The traditional name Chara was originally applied to the "southern dog", but it later became used specifically to refer to Beta Canum Venaticorum. Chara (?) means 'joy' in Greek. In 2016, the International Astronomical Union organized a Working Group on Star Names (WGSN) to catalog and standardize proper names for stars. The WGSN's first bulletin of July 2016 included a table of the first two batches of names approved by the WGSN; which included Chara for this star.
Beta CVn has a stellar classification of G0 V, and so is a G-type main-sequence star. Since 1943, the spectrum of this star has served as one of the stable anchor points by which other stars are classified. The spectrum of this star shows a very weak emission line of singly ionized calcium (Ca II) from the chromosphere, making it a useful reference star for a reference spectrum to compare with other stars in a similar spectral category. (The Ca-II emission lines are readily accessible and can be used to measure the level of activity in a star's chromosphere.)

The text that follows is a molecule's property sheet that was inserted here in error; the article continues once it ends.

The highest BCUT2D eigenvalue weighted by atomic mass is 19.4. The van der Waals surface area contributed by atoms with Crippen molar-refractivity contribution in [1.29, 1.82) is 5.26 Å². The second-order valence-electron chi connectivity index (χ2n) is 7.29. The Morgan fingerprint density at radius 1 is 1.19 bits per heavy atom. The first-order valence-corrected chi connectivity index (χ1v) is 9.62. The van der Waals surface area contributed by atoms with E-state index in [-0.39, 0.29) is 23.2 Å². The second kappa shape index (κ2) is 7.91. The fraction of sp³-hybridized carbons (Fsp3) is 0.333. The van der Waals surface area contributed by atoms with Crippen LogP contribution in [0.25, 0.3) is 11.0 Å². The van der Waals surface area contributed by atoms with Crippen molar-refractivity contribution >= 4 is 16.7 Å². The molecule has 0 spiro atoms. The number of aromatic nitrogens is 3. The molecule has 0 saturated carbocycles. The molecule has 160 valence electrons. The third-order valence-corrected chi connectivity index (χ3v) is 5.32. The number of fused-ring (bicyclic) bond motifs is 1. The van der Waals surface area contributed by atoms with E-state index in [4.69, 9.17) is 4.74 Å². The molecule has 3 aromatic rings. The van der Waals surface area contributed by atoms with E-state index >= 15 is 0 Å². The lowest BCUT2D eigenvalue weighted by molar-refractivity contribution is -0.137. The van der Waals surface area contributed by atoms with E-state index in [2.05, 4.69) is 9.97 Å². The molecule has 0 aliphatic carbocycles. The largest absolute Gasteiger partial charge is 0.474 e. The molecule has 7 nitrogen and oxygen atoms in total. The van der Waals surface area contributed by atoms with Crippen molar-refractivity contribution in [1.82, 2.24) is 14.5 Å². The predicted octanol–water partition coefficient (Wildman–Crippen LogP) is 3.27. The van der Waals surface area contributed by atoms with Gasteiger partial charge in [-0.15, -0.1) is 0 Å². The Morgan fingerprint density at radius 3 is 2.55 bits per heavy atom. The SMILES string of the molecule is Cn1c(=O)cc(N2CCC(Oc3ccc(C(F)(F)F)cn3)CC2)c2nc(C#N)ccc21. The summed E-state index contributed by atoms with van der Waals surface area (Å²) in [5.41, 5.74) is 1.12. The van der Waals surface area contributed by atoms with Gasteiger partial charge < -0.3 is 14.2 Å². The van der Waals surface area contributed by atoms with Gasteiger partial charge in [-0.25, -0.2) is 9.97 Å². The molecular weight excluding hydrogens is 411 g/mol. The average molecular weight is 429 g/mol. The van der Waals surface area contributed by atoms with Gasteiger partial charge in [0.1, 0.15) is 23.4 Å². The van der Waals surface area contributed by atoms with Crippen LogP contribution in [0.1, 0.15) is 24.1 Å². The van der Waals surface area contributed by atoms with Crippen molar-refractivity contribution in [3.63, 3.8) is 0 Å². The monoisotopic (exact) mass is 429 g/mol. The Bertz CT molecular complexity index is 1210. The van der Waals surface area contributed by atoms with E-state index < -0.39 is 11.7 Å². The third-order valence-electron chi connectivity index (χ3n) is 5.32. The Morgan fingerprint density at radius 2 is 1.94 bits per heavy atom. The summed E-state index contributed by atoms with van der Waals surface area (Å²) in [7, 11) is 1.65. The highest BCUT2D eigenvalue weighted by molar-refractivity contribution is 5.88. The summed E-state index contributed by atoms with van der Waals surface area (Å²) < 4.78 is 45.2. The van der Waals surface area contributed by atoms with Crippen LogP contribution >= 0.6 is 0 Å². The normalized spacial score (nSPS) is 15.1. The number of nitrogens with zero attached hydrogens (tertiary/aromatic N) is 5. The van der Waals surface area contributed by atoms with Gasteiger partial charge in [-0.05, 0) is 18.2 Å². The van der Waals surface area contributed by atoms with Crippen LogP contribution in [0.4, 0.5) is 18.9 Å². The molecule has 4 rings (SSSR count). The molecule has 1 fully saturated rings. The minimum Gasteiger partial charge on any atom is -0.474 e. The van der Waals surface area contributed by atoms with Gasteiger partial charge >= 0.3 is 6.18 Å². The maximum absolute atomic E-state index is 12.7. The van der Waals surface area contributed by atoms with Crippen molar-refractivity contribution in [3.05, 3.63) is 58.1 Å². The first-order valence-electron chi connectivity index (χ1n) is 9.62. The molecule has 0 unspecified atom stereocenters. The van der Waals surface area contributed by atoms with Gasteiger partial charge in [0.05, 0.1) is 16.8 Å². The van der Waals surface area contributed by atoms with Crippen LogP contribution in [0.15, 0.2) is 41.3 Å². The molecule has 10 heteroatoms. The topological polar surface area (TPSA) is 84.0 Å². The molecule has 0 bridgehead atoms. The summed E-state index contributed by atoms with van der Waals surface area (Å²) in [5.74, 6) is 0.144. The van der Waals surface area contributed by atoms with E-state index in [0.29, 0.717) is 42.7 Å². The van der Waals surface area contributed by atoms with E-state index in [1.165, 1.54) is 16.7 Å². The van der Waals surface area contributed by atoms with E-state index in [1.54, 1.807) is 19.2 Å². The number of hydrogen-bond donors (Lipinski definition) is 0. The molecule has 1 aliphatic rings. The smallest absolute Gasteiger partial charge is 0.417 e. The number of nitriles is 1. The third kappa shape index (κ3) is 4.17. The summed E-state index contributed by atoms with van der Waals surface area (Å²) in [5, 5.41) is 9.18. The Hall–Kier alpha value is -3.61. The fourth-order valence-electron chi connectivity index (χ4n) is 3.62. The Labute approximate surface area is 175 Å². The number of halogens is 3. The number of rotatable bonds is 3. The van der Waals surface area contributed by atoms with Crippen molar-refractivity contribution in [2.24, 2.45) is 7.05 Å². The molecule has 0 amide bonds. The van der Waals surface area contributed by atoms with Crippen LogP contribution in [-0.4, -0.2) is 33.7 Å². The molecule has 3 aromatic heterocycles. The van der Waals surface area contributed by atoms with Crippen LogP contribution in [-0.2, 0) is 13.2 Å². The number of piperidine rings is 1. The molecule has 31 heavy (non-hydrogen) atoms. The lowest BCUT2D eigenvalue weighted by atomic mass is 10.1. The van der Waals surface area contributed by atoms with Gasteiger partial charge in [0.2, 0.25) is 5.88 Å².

Beta CVn is considered to be slightly metal-poor, which means it has a somewhat lower portion of elements heavier than helium when compared to the Sun. In terms of mass, age and evolutionary status, however, this star is very similar to the Sun. As a result, it has been called a solar analog. It is about 3% more massive than the Sun, with a radius 12% larger than the Sun's and 15% greater luminosity.
The components of this star's space velocity are = . In the past it was suggested that it may be a spectroscopic binary. However, further analysis of the data does not seem to bear that out. In addition, a 2005 search for a brown dwarf in orbit around this star failed to discover any such companion, at least down to the sensitivity limit of the instrument used.
In 2006, astronomer Margaret Turnbull labeled Beta CVn as the top stellar system candidate to search for extraterrestrial life forms. Because of its solar-type properties, astrobiologists have listed it among the most astrobiologically interesting stars within 10 parsecs of the Sun. However, as of 2009, this star is not known to host planets.
^Wilson, Ralph Elmer (1953). "General Catalogue of Stellar Radial Velocities". Carnegie Institute Washington D.C. Publication. Washington: Carnegie Institution of Washington. Bibcode:1953GCRV..C......0W.